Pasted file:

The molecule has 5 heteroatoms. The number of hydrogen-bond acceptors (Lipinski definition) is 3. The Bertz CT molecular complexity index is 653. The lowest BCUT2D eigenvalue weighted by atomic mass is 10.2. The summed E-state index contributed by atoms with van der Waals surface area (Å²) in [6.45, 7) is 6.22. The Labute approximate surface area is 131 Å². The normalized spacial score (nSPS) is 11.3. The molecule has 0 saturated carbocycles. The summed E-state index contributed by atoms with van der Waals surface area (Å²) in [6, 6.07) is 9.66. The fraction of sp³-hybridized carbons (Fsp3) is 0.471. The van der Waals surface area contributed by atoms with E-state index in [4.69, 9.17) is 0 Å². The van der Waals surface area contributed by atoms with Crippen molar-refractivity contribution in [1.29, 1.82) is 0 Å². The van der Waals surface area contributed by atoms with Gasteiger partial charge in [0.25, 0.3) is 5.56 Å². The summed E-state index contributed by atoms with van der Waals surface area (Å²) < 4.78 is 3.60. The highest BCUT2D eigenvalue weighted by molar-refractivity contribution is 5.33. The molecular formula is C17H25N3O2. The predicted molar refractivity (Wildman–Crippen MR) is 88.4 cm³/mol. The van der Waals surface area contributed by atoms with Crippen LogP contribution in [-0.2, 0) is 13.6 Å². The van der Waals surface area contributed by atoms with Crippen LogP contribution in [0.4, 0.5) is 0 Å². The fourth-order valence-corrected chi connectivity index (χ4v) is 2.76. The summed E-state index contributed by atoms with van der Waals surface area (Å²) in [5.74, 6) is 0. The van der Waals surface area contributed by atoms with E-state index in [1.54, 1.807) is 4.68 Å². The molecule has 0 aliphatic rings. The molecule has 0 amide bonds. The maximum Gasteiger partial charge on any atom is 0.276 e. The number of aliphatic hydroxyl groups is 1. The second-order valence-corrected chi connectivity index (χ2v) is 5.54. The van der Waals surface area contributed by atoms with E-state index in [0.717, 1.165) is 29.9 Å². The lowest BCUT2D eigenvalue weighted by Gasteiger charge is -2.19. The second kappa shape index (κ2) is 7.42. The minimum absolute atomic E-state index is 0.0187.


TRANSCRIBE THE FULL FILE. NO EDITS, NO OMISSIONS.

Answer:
The molecule has 5 heteroatoms. The number of hydrogen-bond acceptors (Lipinski definition) is 3. The Bertz CT molecular complexity index is 653. The lowest BCUT2D eigenvalue weighted by atomic mass is 10.2. The summed E-state index contributed by atoms with van der Waals surface area (Å²) in [6.45, 7) is 6.22. The Labute approximate surface area is 131 Å². The normalized spacial score (nSPS) is 11.3. The molecule has 0 saturated carbocycles. The summed E-state index contributed by atoms with van der Waals surface area (Å²) in [6, 6.07) is 9.66. The fraction of sp³-hybridized carbons (Fsp3) is 0.471. The van der Waals surface area contributed by atoms with E-state index in [4.69, 9.17) is 0 Å². The van der Waals surface area contributed by atoms with Crippen molar-refractivity contribution in [1.29, 1.82) is 0 Å². The van der Waals surface area contributed by atoms with Gasteiger partial charge in [0.25, 0.3) is 5.56 Å². The summed E-state index contributed by atoms with van der Waals surface area (Å²) < 4.78 is 3.60. The highest BCUT2D eigenvalue weighted by molar-refractivity contribution is 5.33. The molecular formula is C17H25N3O2. The predicted molar refractivity (Wildman–Crippen MR) is 88.4 cm³/mol. The van der Waals surface area contributed by atoms with Crippen LogP contribution in [-0.2, 0) is 13.6 Å². The van der Waals surface area contributed by atoms with Crippen LogP contribution in [0.4, 0.5) is 0 Å². The fourth-order valence-corrected chi connectivity index (χ4v) is 2.76. The summed E-state index contributed by atoms with van der Waals surface area (Å²) in [5.74, 6) is 0. The van der Waals surface area contributed by atoms with E-state index in [1.54, 1.807) is 4.68 Å². The molecule has 0 aliphatic rings. The molecule has 0 amide bonds. The maximum Gasteiger partial charge on any atom is 0.276 e. The number of aliphatic hydroxyl groups is 1. The second-order valence-corrected chi connectivity index (χ2v) is 5.54. The van der Waals surface area contributed by atoms with E-state index in [0.717, 1.165) is 29.9 Å². The lowest BCUT2D eigenvalue weighted by Gasteiger charge is -2.19. The second kappa shape index (κ2) is 7.42. The minimum absolute atomic E-state index is 0.0187.